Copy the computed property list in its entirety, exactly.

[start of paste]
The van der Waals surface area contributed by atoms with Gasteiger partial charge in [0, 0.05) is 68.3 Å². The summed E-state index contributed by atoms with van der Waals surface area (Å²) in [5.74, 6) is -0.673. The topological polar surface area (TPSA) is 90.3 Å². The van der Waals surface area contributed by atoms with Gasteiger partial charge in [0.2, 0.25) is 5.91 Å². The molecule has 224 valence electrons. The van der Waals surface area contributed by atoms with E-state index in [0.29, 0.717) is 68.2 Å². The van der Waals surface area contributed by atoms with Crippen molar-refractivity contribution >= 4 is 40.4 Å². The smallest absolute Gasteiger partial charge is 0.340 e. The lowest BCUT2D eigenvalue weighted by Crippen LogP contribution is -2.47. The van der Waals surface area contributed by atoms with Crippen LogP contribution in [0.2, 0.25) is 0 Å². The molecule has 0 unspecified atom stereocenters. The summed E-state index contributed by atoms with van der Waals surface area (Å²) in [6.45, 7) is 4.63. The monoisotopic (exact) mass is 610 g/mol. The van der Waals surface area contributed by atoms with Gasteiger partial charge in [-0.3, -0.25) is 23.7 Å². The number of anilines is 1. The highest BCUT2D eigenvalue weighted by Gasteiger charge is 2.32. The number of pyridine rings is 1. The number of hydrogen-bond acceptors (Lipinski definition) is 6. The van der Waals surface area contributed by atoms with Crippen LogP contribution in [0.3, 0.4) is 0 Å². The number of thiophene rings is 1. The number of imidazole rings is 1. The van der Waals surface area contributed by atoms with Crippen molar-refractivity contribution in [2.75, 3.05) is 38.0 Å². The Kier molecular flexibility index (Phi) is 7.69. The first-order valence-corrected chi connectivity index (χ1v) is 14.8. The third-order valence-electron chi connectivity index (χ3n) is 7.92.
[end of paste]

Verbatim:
The van der Waals surface area contributed by atoms with Gasteiger partial charge in [0, 0.05) is 68.3 Å². The summed E-state index contributed by atoms with van der Waals surface area (Å²) in [5.74, 6) is -0.673. The topological polar surface area (TPSA) is 90.3 Å². The van der Waals surface area contributed by atoms with Gasteiger partial charge in [0.2, 0.25) is 5.91 Å². The molecule has 224 valence electrons. The van der Waals surface area contributed by atoms with E-state index in [0.29, 0.717) is 68.2 Å². The van der Waals surface area contributed by atoms with Crippen molar-refractivity contribution >= 4 is 40.4 Å². The smallest absolute Gasteiger partial charge is 0.340 e. The lowest BCUT2D eigenvalue weighted by Crippen LogP contribution is -2.47. The van der Waals surface area contributed by atoms with Crippen LogP contribution in [0.2, 0.25) is 0 Å². The molecule has 0 unspecified atom stereocenters. The summed E-state index contributed by atoms with van der Waals surface area (Å²) in [6.45, 7) is 4.63. The monoisotopic (exact) mass is 610 g/mol. The van der Waals surface area contributed by atoms with Gasteiger partial charge in [-0.3, -0.25) is 23.7 Å². The number of anilines is 1. The highest BCUT2D eigenvalue weighted by Gasteiger charge is 2.32. The number of pyridine rings is 1. The number of hydrogen-bond acceptors (Lipinski definition) is 6. The van der Waals surface area contributed by atoms with Crippen LogP contribution in [0.3, 0.4) is 0 Å². The number of thiophene rings is 1. The number of imidazole rings is 1. The van der Waals surface area contributed by atoms with Crippen molar-refractivity contribution in [2.75, 3.05) is 38.0 Å². The Kier molecular flexibility index (Phi) is 7.69. The first-order valence-corrected chi connectivity index (χ1v) is 14.8. The third-order valence-electron chi connectivity index (χ3n) is 7.92.